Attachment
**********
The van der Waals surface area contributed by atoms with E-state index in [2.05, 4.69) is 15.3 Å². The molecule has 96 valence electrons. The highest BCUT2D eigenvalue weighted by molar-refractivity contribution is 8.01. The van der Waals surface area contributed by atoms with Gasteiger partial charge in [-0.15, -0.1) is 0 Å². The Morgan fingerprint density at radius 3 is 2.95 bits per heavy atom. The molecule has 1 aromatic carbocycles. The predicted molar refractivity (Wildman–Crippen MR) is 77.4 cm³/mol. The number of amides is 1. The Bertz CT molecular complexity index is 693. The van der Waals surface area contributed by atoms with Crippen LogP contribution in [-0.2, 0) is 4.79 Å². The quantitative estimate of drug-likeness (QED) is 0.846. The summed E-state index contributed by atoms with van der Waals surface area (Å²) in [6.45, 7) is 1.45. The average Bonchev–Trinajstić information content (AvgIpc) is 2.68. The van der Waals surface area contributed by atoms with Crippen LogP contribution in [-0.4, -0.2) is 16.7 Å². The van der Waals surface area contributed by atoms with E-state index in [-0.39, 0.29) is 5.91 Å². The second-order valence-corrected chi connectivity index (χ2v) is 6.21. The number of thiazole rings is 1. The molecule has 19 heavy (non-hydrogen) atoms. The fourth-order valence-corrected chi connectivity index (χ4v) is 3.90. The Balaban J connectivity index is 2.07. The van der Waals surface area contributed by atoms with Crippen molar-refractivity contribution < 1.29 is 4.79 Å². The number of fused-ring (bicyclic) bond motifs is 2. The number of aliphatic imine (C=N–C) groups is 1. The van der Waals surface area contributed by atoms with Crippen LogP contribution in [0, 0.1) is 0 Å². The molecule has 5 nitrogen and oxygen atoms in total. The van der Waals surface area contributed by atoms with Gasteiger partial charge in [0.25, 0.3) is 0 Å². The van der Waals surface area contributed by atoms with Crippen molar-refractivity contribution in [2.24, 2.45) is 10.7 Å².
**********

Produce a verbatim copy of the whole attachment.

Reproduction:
The van der Waals surface area contributed by atoms with E-state index in [2.05, 4.69) is 15.3 Å². The molecule has 96 valence electrons. The highest BCUT2D eigenvalue weighted by molar-refractivity contribution is 8.01. The van der Waals surface area contributed by atoms with Gasteiger partial charge in [-0.15, -0.1) is 0 Å². The Morgan fingerprint density at radius 3 is 2.95 bits per heavy atom. The molecule has 1 aromatic carbocycles. The predicted molar refractivity (Wildman–Crippen MR) is 77.4 cm³/mol. The number of amides is 1. The Bertz CT molecular complexity index is 693. The van der Waals surface area contributed by atoms with Crippen LogP contribution in [-0.2, 0) is 4.79 Å². The quantitative estimate of drug-likeness (QED) is 0.846. The summed E-state index contributed by atoms with van der Waals surface area (Å²) in [6.45, 7) is 1.45. The average Bonchev–Trinajstić information content (AvgIpc) is 2.68. The van der Waals surface area contributed by atoms with Crippen LogP contribution in [-0.4, -0.2) is 16.7 Å². The van der Waals surface area contributed by atoms with E-state index in [-0.39, 0.29) is 5.91 Å². The second-order valence-corrected chi connectivity index (χ2v) is 6.21. The number of thiazole rings is 1. The molecule has 19 heavy (non-hydrogen) atoms. The fourth-order valence-corrected chi connectivity index (χ4v) is 3.90. The Balaban J connectivity index is 2.07. The van der Waals surface area contributed by atoms with Crippen molar-refractivity contribution < 1.29 is 4.79 Å². The number of fused-ring (bicyclic) bond motifs is 2. The number of aliphatic imine (C=N–C) groups is 1. The van der Waals surface area contributed by atoms with Crippen LogP contribution in [0, 0.1) is 0 Å². The molecule has 5 nitrogen and oxygen atoms in total. The van der Waals surface area contributed by atoms with Gasteiger partial charge in [0.25, 0.3) is 0 Å². The van der Waals surface area contributed by atoms with Crippen molar-refractivity contribution in [2.24, 2.45) is 10.7 Å².